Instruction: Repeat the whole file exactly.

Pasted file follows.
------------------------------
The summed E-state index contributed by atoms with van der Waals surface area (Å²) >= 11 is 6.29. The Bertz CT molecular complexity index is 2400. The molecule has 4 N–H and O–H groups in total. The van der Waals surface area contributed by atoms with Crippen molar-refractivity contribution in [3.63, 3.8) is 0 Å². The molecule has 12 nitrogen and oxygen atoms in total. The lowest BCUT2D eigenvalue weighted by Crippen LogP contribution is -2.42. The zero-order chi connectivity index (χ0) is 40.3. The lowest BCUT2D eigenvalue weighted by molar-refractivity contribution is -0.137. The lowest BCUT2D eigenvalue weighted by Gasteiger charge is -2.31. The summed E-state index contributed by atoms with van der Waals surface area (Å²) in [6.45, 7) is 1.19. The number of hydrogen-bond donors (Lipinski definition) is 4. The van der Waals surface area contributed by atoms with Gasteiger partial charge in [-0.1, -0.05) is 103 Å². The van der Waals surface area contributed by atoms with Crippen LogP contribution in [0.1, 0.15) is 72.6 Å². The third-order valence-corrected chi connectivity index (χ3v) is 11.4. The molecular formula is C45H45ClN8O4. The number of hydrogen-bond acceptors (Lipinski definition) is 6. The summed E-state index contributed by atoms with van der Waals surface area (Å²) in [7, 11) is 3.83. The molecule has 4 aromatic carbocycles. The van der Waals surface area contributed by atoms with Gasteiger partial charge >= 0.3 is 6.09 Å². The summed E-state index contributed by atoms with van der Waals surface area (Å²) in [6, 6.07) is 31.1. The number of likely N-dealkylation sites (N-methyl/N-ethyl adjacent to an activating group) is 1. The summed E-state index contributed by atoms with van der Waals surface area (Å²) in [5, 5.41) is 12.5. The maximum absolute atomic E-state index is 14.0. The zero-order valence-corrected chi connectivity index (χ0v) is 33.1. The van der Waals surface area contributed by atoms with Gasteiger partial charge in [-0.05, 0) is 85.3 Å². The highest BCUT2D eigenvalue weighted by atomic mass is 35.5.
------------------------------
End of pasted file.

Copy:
The summed E-state index contributed by atoms with van der Waals surface area (Å²) >= 11 is 6.29. The Bertz CT molecular complexity index is 2400. The molecule has 4 N–H and O–H groups in total. The van der Waals surface area contributed by atoms with Crippen molar-refractivity contribution in [3.63, 3.8) is 0 Å². The molecule has 12 nitrogen and oxygen atoms in total. The lowest BCUT2D eigenvalue weighted by Crippen LogP contribution is -2.42. The zero-order chi connectivity index (χ0) is 40.3. The lowest BCUT2D eigenvalue weighted by molar-refractivity contribution is -0.137. The lowest BCUT2D eigenvalue weighted by Gasteiger charge is -2.31. The summed E-state index contributed by atoms with van der Waals surface area (Å²) in [6.45, 7) is 1.19. The number of hydrogen-bond donors (Lipinski definition) is 4. The van der Waals surface area contributed by atoms with Gasteiger partial charge in [-0.1, -0.05) is 103 Å². The van der Waals surface area contributed by atoms with Crippen LogP contribution in [0.1, 0.15) is 72.6 Å². The third-order valence-corrected chi connectivity index (χ3v) is 11.4. The molecular formula is C45H45ClN8O4. The number of hydrogen-bond acceptors (Lipinski definition) is 6. The summed E-state index contributed by atoms with van der Waals surface area (Å²) in [7, 11) is 3.83. The molecule has 4 aromatic carbocycles. The van der Waals surface area contributed by atoms with Gasteiger partial charge >= 0.3 is 6.09 Å². The summed E-state index contributed by atoms with van der Waals surface area (Å²) in [6, 6.07) is 31.1. The number of likely N-dealkylation sites (N-methyl/N-ethyl adjacent to an activating group) is 1. The summed E-state index contributed by atoms with van der Waals surface area (Å²) in [5, 5.41) is 12.5. The maximum absolute atomic E-state index is 14.0. The zero-order valence-corrected chi connectivity index (χ0v) is 33.1. The van der Waals surface area contributed by atoms with Gasteiger partial charge in [-0.05, 0) is 85.3 Å². The highest BCUT2D eigenvalue weighted by atomic mass is 35.5.